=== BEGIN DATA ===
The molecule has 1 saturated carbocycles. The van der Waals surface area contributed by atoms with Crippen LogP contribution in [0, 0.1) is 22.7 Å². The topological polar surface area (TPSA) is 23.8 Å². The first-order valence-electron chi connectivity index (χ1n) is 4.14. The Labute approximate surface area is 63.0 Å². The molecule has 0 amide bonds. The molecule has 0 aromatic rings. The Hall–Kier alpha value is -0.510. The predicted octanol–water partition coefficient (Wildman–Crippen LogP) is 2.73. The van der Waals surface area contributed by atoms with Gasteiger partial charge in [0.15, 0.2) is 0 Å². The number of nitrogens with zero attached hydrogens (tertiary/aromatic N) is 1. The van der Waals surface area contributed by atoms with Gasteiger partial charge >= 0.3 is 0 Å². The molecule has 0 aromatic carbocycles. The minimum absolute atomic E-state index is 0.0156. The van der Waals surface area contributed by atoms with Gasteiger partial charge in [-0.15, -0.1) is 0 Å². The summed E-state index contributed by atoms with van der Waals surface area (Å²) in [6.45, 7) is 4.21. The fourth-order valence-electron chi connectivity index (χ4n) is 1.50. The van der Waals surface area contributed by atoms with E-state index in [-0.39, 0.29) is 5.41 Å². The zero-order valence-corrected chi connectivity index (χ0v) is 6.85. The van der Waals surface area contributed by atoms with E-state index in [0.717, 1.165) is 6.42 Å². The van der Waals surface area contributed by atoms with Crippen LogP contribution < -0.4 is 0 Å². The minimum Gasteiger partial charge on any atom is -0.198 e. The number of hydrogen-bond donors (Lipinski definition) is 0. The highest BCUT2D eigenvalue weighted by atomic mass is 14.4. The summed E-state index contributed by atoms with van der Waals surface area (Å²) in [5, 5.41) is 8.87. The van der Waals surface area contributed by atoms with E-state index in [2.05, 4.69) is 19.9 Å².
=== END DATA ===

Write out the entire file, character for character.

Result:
The molecule has 1 saturated carbocycles. The van der Waals surface area contributed by atoms with Crippen LogP contribution in [0, 0.1) is 22.7 Å². The topological polar surface area (TPSA) is 23.8 Å². The first-order valence-electron chi connectivity index (χ1n) is 4.14. The Labute approximate surface area is 63.0 Å². The molecule has 0 amide bonds. The molecule has 0 aromatic rings. The Hall–Kier alpha value is -0.510. The predicted octanol–water partition coefficient (Wildman–Crippen LogP) is 2.73. The van der Waals surface area contributed by atoms with Gasteiger partial charge in [0.15, 0.2) is 0 Å². The number of nitrogens with zero attached hydrogens (tertiary/aromatic N) is 1. The van der Waals surface area contributed by atoms with Gasteiger partial charge >= 0.3 is 0 Å². The molecule has 0 aromatic carbocycles. The minimum absolute atomic E-state index is 0.0156. The van der Waals surface area contributed by atoms with Gasteiger partial charge in [-0.15, -0.1) is 0 Å². The summed E-state index contributed by atoms with van der Waals surface area (Å²) in [6.45, 7) is 4.21. The fourth-order valence-electron chi connectivity index (χ4n) is 1.50. The van der Waals surface area contributed by atoms with E-state index in [-0.39, 0.29) is 5.41 Å². The zero-order valence-corrected chi connectivity index (χ0v) is 6.85. The van der Waals surface area contributed by atoms with E-state index in [0.717, 1.165) is 6.42 Å². The van der Waals surface area contributed by atoms with Crippen LogP contribution < -0.4 is 0 Å². The minimum Gasteiger partial charge on any atom is -0.198 e. The number of hydrogen-bond donors (Lipinski definition) is 0. The highest BCUT2D eigenvalue weighted by atomic mass is 14.4. The summed E-state index contributed by atoms with van der Waals surface area (Å²) in [5, 5.41) is 8.87. The van der Waals surface area contributed by atoms with E-state index in [2.05, 4.69) is 19.9 Å².